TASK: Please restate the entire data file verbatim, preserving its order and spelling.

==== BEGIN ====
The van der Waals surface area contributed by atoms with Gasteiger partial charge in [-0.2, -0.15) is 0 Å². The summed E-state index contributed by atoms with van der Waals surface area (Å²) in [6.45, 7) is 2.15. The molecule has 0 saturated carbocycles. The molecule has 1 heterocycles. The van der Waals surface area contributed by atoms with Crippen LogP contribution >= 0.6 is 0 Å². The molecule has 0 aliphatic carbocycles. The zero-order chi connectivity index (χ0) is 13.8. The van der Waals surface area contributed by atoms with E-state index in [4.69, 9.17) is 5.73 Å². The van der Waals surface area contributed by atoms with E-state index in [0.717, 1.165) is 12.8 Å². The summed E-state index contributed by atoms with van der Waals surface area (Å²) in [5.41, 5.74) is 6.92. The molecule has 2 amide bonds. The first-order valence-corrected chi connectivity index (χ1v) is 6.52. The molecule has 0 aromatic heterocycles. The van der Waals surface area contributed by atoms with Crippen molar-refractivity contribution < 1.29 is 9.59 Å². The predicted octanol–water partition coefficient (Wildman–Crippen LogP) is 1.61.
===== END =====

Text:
The van der Waals surface area contributed by atoms with Gasteiger partial charge in [-0.2, -0.15) is 0 Å². The summed E-state index contributed by atoms with van der Waals surface area (Å²) in [6.45, 7) is 2.15. The molecule has 0 saturated carbocycles. The molecule has 1 heterocycles. The van der Waals surface area contributed by atoms with Crippen LogP contribution >= 0.6 is 0 Å². The molecule has 0 aliphatic carbocycles. The zero-order chi connectivity index (χ0) is 13.8. The van der Waals surface area contributed by atoms with E-state index in [4.69, 9.17) is 5.73 Å². The van der Waals surface area contributed by atoms with E-state index in [0.717, 1.165) is 12.8 Å². The summed E-state index contributed by atoms with van der Waals surface area (Å²) in [5.41, 5.74) is 6.92. The molecule has 2 amide bonds. The first-order valence-corrected chi connectivity index (χ1v) is 6.52. The molecule has 0 aromatic heterocycles. The van der Waals surface area contributed by atoms with Crippen molar-refractivity contribution < 1.29 is 9.59 Å². The predicted octanol–water partition coefficient (Wildman–Crippen LogP) is 1.61.